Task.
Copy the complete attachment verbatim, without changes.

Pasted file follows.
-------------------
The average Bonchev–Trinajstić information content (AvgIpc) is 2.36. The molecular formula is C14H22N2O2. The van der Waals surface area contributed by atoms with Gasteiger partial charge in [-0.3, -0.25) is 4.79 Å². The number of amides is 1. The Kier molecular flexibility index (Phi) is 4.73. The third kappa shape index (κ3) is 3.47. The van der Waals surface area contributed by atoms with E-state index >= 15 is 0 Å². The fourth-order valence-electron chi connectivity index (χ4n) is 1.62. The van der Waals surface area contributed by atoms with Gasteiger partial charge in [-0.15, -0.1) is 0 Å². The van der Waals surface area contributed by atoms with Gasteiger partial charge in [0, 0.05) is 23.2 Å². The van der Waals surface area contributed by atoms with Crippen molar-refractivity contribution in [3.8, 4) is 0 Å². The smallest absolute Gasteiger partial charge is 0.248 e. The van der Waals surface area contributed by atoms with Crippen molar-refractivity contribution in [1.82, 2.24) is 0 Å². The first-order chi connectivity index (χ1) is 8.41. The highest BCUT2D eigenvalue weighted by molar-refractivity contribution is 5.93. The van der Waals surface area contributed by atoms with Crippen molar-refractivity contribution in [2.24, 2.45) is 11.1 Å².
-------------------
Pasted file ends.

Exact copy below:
The average Bonchev–Trinajstić information content (AvgIpc) is 2.36. The molecular formula is C14H22N2O2. The van der Waals surface area contributed by atoms with Gasteiger partial charge in [-0.3, -0.25) is 4.79 Å². The number of amides is 1. The Kier molecular flexibility index (Phi) is 4.73. The third kappa shape index (κ3) is 3.47. The van der Waals surface area contributed by atoms with E-state index >= 15 is 0 Å². The fourth-order valence-electron chi connectivity index (χ4n) is 1.62. The van der Waals surface area contributed by atoms with Gasteiger partial charge in [-0.15, -0.1) is 0 Å². The van der Waals surface area contributed by atoms with Gasteiger partial charge in [0, 0.05) is 23.2 Å². The van der Waals surface area contributed by atoms with Crippen molar-refractivity contribution in [3.8, 4) is 0 Å². The smallest absolute Gasteiger partial charge is 0.248 e. The van der Waals surface area contributed by atoms with Crippen molar-refractivity contribution in [1.82, 2.24) is 0 Å². The first-order chi connectivity index (χ1) is 8.41. The highest BCUT2D eigenvalue weighted by molar-refractivity contribution is 5.93. The van der Waals surface area contributed by atoms with Crippen molar-refractivity contribution in [2.24, 2.45) is 11.1 Å².